Another totally amazing burger experience took place in the dingy streets of San Diego’s Ocean beach at a small dive called Hodad’s (a person who hangs out at the beach and pretends to be a surfer). Now not only had I heard of this place via my books, but also via a bartender that hail’s from San Diego. We came across him in San Francisco. So one early evening we ventured forth and using the GPS, traveling into unknown territory we found Hodad’s in a street full of biker boys, bars and foodie joints on the edge of Newport Ave and Ocean Beach. The area had a certain dodgy look about it. However I was now determined more than ever to try a Hodad’s burger. The dive opened up onto the street just feet away from the ocean, we climbed into the queue along with the other younger punters and waited our turn to be seated. It was full, but we moved quickly and surely. At the entrance to the doorway is Surfers board with a sign reading “NO SHOES, NO SHIRT ….. NO PROBLEM!” and the menus. The small space is packed to the hilt with rough benches and tables, a VW microbus cut in half and against the wall serves as a booth for two and the walls are festooned with license plates from all over the US. There are basically three burgers on order, a Mini, the Single and a Double. To these are added a soft sesame seed bun, cheese, lettuce, tomato, onion, mayo, bacon and so on and so on. The bigger your bite the better. Included is a side of lovely crunchy wedgies potatoes. All served within minutes along with a soda or a milkshake and if requested a rather large glass of red zinfandel or merlot served in a huge jam jar, not a glass. Again order, eat, pay and go – don’t hang around – there are plenty of others waiting in line to munch on a burger.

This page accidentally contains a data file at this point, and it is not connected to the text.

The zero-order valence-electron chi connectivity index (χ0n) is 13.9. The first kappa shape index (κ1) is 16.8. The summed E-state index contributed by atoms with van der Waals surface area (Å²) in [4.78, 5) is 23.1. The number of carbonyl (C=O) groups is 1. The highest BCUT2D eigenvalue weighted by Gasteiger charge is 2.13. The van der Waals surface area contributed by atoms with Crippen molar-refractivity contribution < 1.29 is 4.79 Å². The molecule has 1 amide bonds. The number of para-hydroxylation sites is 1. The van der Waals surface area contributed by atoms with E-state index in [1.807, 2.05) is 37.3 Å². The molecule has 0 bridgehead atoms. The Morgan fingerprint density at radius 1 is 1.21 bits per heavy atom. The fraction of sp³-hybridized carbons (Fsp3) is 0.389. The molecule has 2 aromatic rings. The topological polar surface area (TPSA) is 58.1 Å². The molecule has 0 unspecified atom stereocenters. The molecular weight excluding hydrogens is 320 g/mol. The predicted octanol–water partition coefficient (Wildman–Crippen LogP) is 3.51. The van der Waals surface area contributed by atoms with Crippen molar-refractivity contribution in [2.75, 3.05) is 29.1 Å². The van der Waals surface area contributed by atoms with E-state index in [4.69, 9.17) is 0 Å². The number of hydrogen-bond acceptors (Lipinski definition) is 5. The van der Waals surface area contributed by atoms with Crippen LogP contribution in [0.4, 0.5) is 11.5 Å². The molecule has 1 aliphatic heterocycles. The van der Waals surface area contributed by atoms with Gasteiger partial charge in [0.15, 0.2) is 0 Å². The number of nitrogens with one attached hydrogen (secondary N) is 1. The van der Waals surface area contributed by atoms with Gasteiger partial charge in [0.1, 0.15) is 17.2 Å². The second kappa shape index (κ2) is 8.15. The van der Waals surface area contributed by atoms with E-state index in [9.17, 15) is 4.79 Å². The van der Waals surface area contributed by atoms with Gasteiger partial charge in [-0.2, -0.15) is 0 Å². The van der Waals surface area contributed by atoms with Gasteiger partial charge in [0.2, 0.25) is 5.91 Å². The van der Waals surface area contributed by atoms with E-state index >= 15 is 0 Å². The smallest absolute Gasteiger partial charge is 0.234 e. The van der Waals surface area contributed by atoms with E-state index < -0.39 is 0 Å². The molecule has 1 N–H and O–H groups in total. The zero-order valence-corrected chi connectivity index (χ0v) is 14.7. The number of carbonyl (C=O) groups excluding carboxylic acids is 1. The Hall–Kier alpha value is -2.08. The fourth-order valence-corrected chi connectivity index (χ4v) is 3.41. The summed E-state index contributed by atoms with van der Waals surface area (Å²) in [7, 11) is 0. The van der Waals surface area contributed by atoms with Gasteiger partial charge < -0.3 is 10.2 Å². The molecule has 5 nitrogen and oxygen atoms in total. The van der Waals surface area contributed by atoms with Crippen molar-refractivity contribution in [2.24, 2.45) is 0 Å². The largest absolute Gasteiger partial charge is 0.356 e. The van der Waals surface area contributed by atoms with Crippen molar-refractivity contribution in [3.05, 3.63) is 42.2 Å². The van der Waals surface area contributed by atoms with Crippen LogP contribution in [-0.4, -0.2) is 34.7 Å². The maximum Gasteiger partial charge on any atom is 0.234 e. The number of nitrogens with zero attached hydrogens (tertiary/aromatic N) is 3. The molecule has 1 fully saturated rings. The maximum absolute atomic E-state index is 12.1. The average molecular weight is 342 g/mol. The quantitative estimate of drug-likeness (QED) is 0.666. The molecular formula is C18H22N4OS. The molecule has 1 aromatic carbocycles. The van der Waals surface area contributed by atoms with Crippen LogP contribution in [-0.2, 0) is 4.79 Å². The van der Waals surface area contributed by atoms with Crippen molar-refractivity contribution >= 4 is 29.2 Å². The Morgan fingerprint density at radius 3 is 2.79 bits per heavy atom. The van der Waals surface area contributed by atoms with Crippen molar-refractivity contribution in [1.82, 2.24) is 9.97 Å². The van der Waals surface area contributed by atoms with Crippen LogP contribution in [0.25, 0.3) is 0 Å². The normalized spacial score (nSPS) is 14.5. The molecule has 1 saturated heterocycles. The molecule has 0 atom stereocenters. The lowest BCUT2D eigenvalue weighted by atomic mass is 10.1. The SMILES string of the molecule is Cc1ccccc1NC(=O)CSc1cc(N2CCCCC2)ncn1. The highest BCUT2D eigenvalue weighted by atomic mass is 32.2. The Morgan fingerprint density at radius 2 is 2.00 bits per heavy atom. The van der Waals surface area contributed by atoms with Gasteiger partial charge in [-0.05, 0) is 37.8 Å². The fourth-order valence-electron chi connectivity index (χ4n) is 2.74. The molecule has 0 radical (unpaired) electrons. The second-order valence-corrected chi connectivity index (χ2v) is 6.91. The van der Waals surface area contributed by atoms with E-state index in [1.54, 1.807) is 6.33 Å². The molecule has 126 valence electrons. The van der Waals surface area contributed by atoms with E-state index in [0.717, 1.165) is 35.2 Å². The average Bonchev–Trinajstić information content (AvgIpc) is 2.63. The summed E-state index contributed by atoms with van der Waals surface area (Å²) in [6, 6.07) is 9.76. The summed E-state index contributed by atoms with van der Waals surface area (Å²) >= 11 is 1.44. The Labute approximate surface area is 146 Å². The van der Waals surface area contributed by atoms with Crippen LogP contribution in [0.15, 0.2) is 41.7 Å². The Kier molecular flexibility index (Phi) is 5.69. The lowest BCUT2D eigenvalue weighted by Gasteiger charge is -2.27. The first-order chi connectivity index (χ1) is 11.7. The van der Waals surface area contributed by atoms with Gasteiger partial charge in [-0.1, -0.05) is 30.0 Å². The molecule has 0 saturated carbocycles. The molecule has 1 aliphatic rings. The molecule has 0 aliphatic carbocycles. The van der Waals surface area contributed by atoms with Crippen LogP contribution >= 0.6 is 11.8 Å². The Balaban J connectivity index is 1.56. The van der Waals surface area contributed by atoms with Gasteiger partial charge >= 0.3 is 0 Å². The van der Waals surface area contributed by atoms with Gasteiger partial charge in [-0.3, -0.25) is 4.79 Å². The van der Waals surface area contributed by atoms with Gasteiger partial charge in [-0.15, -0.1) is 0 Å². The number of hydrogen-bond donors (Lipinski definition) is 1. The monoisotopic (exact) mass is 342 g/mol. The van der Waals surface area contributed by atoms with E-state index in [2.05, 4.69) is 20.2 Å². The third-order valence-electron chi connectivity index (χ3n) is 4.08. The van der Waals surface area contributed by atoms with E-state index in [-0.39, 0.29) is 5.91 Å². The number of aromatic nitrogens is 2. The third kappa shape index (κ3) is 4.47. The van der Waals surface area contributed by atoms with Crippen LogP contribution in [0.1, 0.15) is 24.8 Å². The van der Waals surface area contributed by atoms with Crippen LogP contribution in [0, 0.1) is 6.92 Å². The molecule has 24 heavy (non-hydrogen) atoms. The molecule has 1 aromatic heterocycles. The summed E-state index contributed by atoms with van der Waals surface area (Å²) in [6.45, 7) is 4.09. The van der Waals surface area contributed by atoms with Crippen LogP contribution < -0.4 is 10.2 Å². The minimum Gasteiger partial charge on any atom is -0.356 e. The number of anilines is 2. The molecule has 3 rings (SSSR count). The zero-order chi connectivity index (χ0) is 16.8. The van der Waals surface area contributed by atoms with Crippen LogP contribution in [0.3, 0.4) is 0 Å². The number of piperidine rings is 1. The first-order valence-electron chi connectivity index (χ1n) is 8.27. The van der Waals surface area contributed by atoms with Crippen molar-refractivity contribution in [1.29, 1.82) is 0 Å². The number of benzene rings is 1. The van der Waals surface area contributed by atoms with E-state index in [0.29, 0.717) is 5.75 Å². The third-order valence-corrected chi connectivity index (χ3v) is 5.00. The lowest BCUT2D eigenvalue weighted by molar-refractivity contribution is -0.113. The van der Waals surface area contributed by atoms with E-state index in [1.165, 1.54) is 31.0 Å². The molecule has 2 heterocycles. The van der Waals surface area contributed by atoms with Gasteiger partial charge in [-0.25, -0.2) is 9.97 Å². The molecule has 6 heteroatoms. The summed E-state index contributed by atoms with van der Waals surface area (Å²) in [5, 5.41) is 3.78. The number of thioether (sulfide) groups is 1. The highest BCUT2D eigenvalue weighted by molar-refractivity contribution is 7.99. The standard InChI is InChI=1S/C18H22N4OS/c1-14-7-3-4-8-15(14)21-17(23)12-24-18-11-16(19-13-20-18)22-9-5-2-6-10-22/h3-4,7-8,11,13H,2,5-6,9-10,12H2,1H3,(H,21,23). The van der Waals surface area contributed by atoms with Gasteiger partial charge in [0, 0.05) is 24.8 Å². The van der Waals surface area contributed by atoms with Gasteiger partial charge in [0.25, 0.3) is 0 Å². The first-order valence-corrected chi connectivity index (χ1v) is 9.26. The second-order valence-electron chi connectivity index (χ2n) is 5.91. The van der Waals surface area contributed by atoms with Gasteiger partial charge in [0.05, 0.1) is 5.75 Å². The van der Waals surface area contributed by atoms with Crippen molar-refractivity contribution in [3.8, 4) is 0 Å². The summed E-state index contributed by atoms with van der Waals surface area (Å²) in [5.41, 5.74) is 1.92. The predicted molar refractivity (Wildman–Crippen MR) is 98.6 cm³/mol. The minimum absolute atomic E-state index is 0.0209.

So here I am the converted – will I find a hamburger to qualify – well the quest will be on! What makes a hamburger – the roll, it needs to be soft and fluffy. Where do we find them, well please let me know. The majority of our rolls these days tend to be part of the new “premix” family that has hit our country. Long gone are the days when bread is made from a master dough mix, it comes out of a bag. I suggest that Proton rolls are probably the ones to go for. At one stage they went through a bad patch, which hopefully they seem to have rectified. The meat – don’t’ go for the mince sitting pre-packed in the chiller. Get the meat right – ask your butcher to grind some lean sirloin / rump and shin, which is packed full of flavour with a little fat 80 / 20 %. Ask him to grind it twice or ask for a number two grind. This will ensure that the meat is correctly mixed together. These meats will give you the juices to ensure that you are about to create the perfect hamburger. Season and shape into a nice thick patty, about 2 cm thick. Pre-heat your non-stick, greased grill pan till smoking, place the patty facedown quickly away from you. Dependant on preference, grill for 3 minutes on one side, turn and another 3 minutes on the other. Do not keep turning as this will break up your patty. Longer if you prefer well-cooked. To this add some wonderful cheddar if you are a cheese fan; make sure to purchase the local Kefalos Cheddar that packs a punch, from the Cheeseman and not the South African cheese. To this you can add sweet cherry tomatoes, crispy red onions, the heart of an iceberg lettuce, a tart pickled Gherkin (to be found at Fruit & Veg) and lastly some lovely Miracle Whip mayonnaise (not the tangy one) mixed with a dash of worstershire sauce, Tabasco and either Heinz Ketchup or All Gold Tomato Sauce. After one of these – fast food burgers will be consigned to the bin and hopefully you will learnt the art of perfecting hamburger eating!
Chef Susan Lemon